Wine just got even better for you as Australian
researchers have developed a technique for converting winery waste into
compounds that could have potential value as biofuels or medicines.
Avinash Karpe, a PhD student at Swinburne University of Technology in Melbourne, has worked out how to turn wine waste into compounds that can be used to create ethanol and other biofuels by using fungi to break it down.
According to Karpe: “Various fungi are known to degrade this waste by generating an array of enzymes.”
“These enzymes convert the waste to soluble sugars which can then be converted into other products,” said Karpe.
As part of his PhD research, Karpe had been investigating how to break down this woody material composed of cellulose, pectins and lignins into simpler compounds that can be used to create other things such as ethanol or other biofuels.
He performed a series of experiments to develop the best procedure for degrading winery biomass waste and discovered that a 30-minute heat activated pretreatment aided the breakdown of these biomolecules.
Using a ‘cocktail’ of four fungi – Trichoderma harzianum, Aspergillus niger, Penicillium chrysogenum and Penicillium citrinum, in a one litre bioreactor, Karpe succeeded in breaking down the biomass.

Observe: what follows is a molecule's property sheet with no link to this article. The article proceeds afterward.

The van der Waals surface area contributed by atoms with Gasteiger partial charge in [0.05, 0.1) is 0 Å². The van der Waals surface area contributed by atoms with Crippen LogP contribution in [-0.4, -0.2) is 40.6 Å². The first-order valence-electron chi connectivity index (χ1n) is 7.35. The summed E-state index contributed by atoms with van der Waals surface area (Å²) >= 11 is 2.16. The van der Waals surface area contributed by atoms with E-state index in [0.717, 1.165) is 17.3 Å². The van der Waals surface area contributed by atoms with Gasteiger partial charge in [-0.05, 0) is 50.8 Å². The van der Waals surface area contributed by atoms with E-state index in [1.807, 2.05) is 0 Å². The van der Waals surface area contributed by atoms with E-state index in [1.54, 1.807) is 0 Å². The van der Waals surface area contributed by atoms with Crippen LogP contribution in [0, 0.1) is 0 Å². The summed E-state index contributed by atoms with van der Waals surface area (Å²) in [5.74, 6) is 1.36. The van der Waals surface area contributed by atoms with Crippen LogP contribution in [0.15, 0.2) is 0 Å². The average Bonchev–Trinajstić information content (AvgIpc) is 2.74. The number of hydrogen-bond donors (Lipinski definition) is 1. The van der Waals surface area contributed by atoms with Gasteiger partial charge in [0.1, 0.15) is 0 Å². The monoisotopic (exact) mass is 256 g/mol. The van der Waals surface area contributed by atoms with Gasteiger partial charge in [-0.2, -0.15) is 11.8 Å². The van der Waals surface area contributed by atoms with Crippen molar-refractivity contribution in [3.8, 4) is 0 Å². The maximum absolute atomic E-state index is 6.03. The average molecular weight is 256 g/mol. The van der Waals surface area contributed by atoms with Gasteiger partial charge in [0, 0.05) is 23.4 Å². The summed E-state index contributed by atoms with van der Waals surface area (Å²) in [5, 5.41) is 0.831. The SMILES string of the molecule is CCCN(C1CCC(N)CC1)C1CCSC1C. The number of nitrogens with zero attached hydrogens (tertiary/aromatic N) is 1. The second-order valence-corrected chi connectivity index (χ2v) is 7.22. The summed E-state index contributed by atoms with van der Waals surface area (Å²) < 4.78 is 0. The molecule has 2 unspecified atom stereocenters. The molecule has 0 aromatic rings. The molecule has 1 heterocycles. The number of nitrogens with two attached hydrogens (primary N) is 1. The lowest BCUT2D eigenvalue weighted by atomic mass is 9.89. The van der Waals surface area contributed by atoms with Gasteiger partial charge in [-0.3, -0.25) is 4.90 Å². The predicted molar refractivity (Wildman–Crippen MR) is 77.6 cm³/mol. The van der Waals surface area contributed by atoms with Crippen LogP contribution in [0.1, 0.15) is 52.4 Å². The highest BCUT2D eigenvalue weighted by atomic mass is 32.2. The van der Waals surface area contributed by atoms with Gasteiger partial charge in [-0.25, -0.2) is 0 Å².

“We have demonstrated this technique in the laboratory, but this process can be scaled up to an industrial scale,” said Professor Enzo Palombo, Chair of Swinburne’s Department of Chemistry and Biotechnology.
Australia is the world’s sixth largest wine producer, with around 1.75 million tonnes of grapes crushed for wine every year.
After the final pressing, more than half of the grapes crushed end up as biomass waste comprised of skins, pulp, stalks and seeds.
Unlike other agricultural by-products, this waste has limited use as animal feed due to its poor nutrient value and digestibility.
It is also not suitable as compost because it doesn’t degrade. Thus a majority of this grape waste ends up as toxic landfill, but this could soon change.